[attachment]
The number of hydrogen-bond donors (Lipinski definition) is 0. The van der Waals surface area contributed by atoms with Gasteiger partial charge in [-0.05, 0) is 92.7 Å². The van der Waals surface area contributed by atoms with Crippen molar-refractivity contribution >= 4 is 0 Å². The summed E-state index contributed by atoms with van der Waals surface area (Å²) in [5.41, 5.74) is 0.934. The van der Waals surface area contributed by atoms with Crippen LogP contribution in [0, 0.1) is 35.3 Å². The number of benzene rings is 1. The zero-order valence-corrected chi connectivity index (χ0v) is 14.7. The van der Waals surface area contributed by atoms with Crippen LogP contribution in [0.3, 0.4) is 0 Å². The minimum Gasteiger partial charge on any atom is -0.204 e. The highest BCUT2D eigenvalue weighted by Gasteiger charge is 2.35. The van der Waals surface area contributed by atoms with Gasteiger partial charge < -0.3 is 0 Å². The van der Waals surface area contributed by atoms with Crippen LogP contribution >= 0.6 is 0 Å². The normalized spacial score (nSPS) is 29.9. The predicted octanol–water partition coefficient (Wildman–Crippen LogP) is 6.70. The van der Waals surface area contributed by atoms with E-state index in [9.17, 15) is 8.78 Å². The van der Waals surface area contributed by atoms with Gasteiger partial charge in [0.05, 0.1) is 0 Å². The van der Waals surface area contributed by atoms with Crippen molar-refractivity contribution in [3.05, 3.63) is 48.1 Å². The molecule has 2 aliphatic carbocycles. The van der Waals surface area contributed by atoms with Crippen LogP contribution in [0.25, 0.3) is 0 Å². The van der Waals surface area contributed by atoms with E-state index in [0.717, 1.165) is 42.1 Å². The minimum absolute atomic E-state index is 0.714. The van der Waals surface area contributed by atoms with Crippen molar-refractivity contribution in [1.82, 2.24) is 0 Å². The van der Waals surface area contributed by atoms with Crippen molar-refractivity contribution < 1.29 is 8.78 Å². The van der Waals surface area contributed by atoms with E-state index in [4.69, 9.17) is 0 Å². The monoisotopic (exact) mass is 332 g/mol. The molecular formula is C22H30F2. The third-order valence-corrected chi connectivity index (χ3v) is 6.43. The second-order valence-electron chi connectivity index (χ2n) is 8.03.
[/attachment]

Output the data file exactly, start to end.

The number of hydrogen-bond donors (Lipinski definition) is 0. The van der Waals surface area contributed by atoms with Gasteiger partial charge in [-0.05, 0) is 92.7 Å². The van der Waals surface area contributed by atoms with Crippen molar-refractivity contribution >= 4 is 0 Å². The summed E-state index contributed by atoms with van der Waals surface area (Å²) in [5.41, 5.74) is 0.934. The van der Waals surface area contributed by atoms with Crippen LogP contribution in [0, 0.1) is 35.3 Å². The number of benzene rings is 1. The zero-order valence-corrected chi connectivity index (χ0v) is 14.7. The van der Waals surface area contributed by atoms with Crippen LogP contribution in [0.3, 0.4) is 0 Å². The minimum Gasteiger partial charge on any atom is -0.204 e. The highest BCUT2D eigenvalue weighted by Gasteiger charge is 2.35. The van der Waals surface area contributed by atoms with Gasteiger partial charge < -0.3 is 0 Å². The van der Waals surface area contributed by atoms with Crippen LogP contribution >= 0.6 is 0 Å². The normalized spacial score (nSPS) is 29.9. The predicted octanol–water partition coefficient (Wildman–Crippen LogP) is 6.70. The van der Waals surface area contributed by atoms with E-state index in [9.17, 15) is 8.78 Å². The van der Waals surface area contributed by atoms with Gasteiger partial charge in [0.05, 0.1) is 0 Å². The van der Waals surface area contributed by atoms with Crippen molar-refractivity contribution in [3.05, 3.63) is 48.1 Å². The molecule has 2 aliphatic carbocycles. The van der Waals surface area contributed by atoms with Crippen LogP contribution in [0.25, 0.3) is 0 Å². The van der Waals surface area contributed by atoms with E-state index in [0.717, 1.165) is 42.1 Å². The minimum absolute atomic E-state index is 0.714. The van der Waals surface area contributed by atoms with Crippen molar-refractivity contribution in [1.82, 2.24) is 0 Å². The van der Waals surface area contributed by atoms with Crippen molar-refractivity contribution < 1.29 is 8.78 Å². The van der Waals surface area contributed by atoms with E-state index in [4.69, 9.17) is 0 Å². The monoisotopic (exact) mass is 332 g/mol. The molecular formula is C22H30F2. The third-order valence-corrected chi connectivity index (χ3v) is 6.43. The second-order valence-electron chi connectivity index (χ2n) is 8.03.